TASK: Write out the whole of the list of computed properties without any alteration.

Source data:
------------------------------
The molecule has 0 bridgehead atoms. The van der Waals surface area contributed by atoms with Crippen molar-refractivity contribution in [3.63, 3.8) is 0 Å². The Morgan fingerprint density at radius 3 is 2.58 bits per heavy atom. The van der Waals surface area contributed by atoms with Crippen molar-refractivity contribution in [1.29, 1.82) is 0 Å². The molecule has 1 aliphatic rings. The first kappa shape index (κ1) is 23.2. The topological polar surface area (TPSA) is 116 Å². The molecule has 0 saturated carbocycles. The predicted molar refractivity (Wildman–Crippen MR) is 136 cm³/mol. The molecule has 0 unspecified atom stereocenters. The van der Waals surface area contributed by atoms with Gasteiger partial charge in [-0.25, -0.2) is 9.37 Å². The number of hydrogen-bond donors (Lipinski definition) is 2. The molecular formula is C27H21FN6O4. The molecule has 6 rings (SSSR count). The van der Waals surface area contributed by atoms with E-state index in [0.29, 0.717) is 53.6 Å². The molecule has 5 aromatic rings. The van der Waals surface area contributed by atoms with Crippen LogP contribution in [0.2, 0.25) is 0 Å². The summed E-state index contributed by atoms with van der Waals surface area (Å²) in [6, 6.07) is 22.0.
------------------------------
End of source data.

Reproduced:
The molecule has 0 bridgehead atoms. The van der Waals surface area contributed by atoms with Crippen molar-refractivity contribution in [3.63, 3.8) is 0 Å². The Morgan fingerprint density at radius 3 is 2.58 bits per heavy atom. The van der Waals surface area contributed by atoms with Crippen molar-refractivity contribution in [1.29, 1.82) is 0 Å². The molecule has 1 aliphatic rings. The first kappa shape index (κ1) is 23.2. The topological polar surface area (TPSA) is 116 Å². The molecule has 0 saturated carbocycles. The predicted molar refractivity (Wildman–Crippen MR) is 136 cm³/mol. The molecule has 0 unspecified atom stereocenters. The van der Waals surface area contributed by atoms with Gasteiger partial charge in [-0.25, -0.2) is 9.37 Å². The number of hydrogen-bond donors (Lipinski definition) is 2. The molecular formula is C27H21FN6O4. The molecule has 6 rings (SSSR count). The van der Waals surface area contributed by atoms with E-state index in [0.29, 0.717) is 53.6 Å². The molecule has 5 aromatic rings. The van der Waals surface area contributed by atoms with Crippen LogP contribution in [0.2, 0.25) is 0 Å². The summed E-state index contributed by atoms with van der Waals surface area (Å²) in [6, 6.07) is 22.0.